Henri de Lubac is just one of the coolest people who ever lived. Alright, so that is not the most perspicacious thing to say, but it is truth nonetheless. That grand French Jesuit who passed on into the glory of Christ’s grandeur in 1991, is one of the heroes of Catholic thought in the twentieth century. He helped bring about and shape the thought behind the Second Vatican Council. He was one of the foundational thinkers for the Resourcement movement and its mission to bring us back to something of the spirit of Ancient and Medieval theology. He was a giant of a man if only physically small.
All of that having been said, it is still true that de Lubac is not the easiest man to read. This is not so much his fault as it is the fault of our collectively impoverished educations. De Lubac, along with many of his confreres and contemporaries, was the quintessential European scholar. He was a man who’s wide breadth of knowledge, interest and skill made him, almost by necessity, a tad bit out of reach; out of reach to we who are used to our single language of communication, our struggles with remembering the dates of our own history, our preoccupation with discussions on football drafts and reality shows, our oh-too-keen opinions about Oprah, Lady Gaga, and the top ten of anything. Still, thanks to the work of translators, we can dive into de Lubac with abandon and absorb what we can.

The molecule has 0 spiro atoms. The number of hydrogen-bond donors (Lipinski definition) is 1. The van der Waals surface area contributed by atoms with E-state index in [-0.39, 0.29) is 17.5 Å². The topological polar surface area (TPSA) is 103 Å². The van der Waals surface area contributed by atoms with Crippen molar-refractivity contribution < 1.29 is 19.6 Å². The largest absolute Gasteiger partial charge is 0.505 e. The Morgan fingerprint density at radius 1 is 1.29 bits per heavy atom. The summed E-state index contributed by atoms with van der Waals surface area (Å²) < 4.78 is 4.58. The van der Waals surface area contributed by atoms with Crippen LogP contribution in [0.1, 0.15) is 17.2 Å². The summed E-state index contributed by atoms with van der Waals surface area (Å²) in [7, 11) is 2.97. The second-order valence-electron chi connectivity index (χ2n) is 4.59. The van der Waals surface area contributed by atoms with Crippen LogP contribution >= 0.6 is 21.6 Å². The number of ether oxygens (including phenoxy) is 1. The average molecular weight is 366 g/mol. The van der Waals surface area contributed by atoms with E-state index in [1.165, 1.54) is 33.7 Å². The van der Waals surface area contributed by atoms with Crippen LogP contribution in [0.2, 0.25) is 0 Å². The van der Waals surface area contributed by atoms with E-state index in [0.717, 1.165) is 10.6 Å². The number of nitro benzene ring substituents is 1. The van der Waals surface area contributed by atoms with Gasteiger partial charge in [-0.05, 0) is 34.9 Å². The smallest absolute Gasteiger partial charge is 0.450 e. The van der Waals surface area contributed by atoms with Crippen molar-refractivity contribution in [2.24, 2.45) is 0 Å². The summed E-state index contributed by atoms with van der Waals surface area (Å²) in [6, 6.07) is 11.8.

Ignatius Press published in 1987 one of his works titled Paradoxes of Faith. The original came out in 1945 with an addition, it seems, in 1958. We’re blessed to have it, if for no other reason than that it is a collection of fragmented statements on various subjects. There are no long, Ciceronian sentences to deconstruct. It is all much more accessible to the common man. For this reason, I wish to reproduce some of these paradoxical fragments from the chapter titled “Socialization.”
I should note that the translator is an Ernest Beaumont. Do say a prayer for him, wherever he is. And I should also provide the last bit from the introduction where de Lubac writes, as if to assuage our fears about the meaning of the word “paradox”:
Remember, after all, that the Gospel is full of paradoxes, that man is himself a living paradox, and that according to the Fathers of the Church, the Incarnation is the supreme Paradox.
Alright, so here is just one of the many gems in this chapter which you should meditate on. Consider it, particularly in light of what passes today for The Social Teaching of the Church:
The social order is not only a flowering out into society of Christianity lived within souls. It is also a safeguard against that paganism which always persists inside of us. It is not the sign of the triumph of the new man, but it is rather one of the necessary aspects of the eternal war against the old man.
Enjoy and digest.